African Elephant Population Is In Drastic Decline


Little is more pleasing to me than going to a zoo, and topping that list is the appreciation of the elephants, big and small. Now we are discovering that the African elephant population shrunk some 30 percent from 2007 to 2014!

Unfortunately, because of poaching, elephant numbers are being decimated by some four to eight percent a year. “This makes no sense on any level… moral, economic or political,” said Ibrahim Thiaw, the deputy executive director for the United Nations Environment Program.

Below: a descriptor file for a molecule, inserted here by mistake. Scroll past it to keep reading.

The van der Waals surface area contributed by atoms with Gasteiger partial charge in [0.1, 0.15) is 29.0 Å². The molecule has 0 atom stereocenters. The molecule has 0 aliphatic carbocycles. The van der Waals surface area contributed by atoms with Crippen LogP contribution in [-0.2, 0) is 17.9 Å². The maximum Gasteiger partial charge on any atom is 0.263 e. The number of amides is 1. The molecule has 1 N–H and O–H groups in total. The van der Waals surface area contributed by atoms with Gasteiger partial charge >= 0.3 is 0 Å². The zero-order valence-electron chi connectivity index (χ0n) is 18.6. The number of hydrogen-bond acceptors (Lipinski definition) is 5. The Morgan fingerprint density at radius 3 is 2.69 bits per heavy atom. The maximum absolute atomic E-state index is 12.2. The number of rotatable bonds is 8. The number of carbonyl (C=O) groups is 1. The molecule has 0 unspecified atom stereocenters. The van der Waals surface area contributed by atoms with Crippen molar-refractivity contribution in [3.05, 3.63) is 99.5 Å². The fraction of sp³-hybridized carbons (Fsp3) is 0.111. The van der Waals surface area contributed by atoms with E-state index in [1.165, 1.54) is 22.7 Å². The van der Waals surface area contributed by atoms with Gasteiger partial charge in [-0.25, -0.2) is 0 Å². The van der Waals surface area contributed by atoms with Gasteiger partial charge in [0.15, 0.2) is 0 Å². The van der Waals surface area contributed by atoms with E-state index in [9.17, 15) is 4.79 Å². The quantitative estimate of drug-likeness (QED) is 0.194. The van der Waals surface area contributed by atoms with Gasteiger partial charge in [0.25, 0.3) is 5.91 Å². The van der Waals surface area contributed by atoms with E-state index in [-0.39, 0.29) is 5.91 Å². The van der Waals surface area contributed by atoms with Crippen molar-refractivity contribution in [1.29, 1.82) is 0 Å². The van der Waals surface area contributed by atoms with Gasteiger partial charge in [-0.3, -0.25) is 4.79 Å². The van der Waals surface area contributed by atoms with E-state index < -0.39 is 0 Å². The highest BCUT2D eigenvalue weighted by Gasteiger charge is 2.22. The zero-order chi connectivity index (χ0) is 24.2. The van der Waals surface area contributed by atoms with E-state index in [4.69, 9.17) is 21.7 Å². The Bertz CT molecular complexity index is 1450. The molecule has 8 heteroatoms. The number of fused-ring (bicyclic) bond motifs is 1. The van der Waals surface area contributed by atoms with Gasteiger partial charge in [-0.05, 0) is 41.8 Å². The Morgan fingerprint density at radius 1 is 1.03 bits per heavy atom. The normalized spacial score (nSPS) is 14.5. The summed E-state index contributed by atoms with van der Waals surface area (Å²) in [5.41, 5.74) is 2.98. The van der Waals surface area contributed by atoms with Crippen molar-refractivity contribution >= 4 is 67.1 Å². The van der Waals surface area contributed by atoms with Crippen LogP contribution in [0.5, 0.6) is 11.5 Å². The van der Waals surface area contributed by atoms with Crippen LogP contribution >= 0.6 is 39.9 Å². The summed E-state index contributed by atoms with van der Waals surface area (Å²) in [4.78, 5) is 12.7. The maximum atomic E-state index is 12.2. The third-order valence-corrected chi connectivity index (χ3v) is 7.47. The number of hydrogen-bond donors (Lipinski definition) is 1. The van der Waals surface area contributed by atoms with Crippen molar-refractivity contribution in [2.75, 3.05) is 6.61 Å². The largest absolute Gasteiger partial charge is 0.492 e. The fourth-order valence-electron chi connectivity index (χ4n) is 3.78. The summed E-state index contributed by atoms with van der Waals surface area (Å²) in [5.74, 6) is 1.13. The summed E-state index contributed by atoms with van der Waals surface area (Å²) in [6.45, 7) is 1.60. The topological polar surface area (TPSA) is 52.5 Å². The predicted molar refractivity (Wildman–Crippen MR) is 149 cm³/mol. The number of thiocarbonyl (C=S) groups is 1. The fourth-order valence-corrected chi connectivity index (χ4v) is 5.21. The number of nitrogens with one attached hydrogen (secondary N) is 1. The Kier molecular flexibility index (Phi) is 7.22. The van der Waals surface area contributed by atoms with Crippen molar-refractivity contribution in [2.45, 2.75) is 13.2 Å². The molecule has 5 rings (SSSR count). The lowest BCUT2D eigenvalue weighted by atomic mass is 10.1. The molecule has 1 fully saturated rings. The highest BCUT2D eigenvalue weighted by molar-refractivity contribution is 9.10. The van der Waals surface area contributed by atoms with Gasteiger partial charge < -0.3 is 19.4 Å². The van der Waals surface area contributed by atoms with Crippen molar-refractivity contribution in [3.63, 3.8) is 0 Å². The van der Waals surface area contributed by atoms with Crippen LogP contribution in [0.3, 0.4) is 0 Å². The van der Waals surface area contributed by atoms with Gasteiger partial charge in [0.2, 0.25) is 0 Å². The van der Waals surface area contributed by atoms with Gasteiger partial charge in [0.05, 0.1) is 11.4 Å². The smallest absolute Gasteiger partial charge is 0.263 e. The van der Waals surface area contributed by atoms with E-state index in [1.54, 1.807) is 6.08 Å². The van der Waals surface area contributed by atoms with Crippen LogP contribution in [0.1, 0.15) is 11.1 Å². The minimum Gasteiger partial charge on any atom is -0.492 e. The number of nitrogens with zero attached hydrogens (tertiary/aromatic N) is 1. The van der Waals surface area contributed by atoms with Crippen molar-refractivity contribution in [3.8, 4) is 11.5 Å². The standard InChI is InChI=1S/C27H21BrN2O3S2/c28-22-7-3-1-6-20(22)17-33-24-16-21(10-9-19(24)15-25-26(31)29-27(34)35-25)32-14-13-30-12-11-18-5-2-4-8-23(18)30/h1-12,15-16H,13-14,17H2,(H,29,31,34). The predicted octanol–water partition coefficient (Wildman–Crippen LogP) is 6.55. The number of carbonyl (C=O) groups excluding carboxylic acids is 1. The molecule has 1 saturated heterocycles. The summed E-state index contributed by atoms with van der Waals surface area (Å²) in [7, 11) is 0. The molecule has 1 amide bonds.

Interestingly the figures are the work of a $7 million project financed by Microsoft co-founder Paul Allen. In 2010, he committed to giving away half of his wealth, estimated at $8 billion.

During the survey, some 290,000 miles were sampled in checking the elephant population across Africa. A total of 352 Savanna elephants were seen, which accounts for 93 percent of all remaining in the 18 countries surveyed.

Poaching is easily the biggest problem for this decline. As one part of a solution, the United States government recently announced a virtual total ban of the commercial trade of African elephant ivory.

“But even if poaching is stopped now, it will take decades for elephant populations to recover,” said David Banks, the Nature Conservancy’s African program director.

One suggestion: a proven poacher should have no recourse but the death penalty. Harsh, simple, direct, but probably highly successful.